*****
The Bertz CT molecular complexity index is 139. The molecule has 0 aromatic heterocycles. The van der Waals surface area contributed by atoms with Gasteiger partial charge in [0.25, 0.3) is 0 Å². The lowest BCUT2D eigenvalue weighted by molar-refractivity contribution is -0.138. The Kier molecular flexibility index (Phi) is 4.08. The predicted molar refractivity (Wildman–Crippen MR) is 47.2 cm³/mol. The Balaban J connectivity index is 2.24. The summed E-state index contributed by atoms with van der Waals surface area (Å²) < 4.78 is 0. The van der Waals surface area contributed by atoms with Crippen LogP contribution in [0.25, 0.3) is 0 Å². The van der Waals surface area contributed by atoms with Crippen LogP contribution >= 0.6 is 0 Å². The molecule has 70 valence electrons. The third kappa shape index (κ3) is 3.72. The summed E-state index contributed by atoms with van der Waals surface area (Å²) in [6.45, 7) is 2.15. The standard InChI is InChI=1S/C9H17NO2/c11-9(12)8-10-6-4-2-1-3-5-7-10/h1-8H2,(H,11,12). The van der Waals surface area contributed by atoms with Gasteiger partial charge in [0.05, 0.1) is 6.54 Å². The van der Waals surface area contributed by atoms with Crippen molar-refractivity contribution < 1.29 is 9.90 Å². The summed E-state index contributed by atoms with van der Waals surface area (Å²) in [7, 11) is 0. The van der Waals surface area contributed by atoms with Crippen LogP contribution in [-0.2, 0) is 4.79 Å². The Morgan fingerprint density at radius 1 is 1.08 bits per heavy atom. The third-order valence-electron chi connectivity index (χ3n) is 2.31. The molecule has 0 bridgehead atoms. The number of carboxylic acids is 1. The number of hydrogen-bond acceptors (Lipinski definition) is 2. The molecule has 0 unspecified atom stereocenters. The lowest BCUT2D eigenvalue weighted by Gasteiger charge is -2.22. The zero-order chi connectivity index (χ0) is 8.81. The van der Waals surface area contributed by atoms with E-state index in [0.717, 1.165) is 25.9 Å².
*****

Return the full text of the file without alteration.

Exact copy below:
The Bertz CT molecular complexity index is 139. The molecule has 0 aromatic heterocycles. The van der Waals surface area contributed by atoms with Gasteiger partial charge in [0.25, 0.3) is 0 Å². The lowest BCUT2D eigenvalue weighted by molar-refractivity contribution is -0.138. The Kier molecular flexibility index (Phi) is 4.08. The predicted molar refractivity (Wildman–Crippen MR) is 47.2 cm³/mol. The Balaban J connectivity index is 2.24. The summed E-state index contributed by atoms with van der Waals surface area (Å²) < 4.78 is 0. The van der Waals surface area contributed by atoms with Crippen LogP contribution in [0.25, 0.3) is 0 Å². The van der Waals surface area contributed by atoms with Crippen LogP contribution >= 0.6 is 0 Å². The molecule has 70 valence electrons. The third kappa shape index (κ3) is 3.72. The summed E-state index contributed by atoms with van der Waals surface area (Å²) in [6.45, 7) is 2.15. The standard InChI is InChI=1S/C9H17NO2/c11-9(12)8-10-6-4-2-1-3-5-7-10/h1-8H2,(H,11,12). The van der Waals surface area contributed by atoms with Gasteiger partial charge in [0.05, 0.1) is 6.54 Å². The van der Waals surface area contributed by atoms with Crippen molar-refractivity contribution < 1.29 is 9.90 Å². The summed E-state index contributed by atoms with van der Waals surface area (Å²) in [7, 11) is 0. The van der Waals surface area contributed by atoms with Crippen LogP contribution in [-0.2, 0) is 4.79 Å². The Morgan fingerprint density at radius 1 is 1.08 bits per heavy atom. The third-order valence-electron chi connectivity index (χ3n) is 2.31. The molecule has 0 bridgehead atoms. The number of carboxylic acids is 1. The number of hydrogen-bond acceptors (Lipinski definition) is 2. The molecule has 0 unspecified atom stereocenters. The lowest BCUT2D eigenvalue weighted by Gasteiger charge is -2.22. The zero-order chi connectivity index (χ0) is 8.81. The van der Waals surface area contributed by atoms with E-state index in [0.717, 1.165) is 25.9 Å².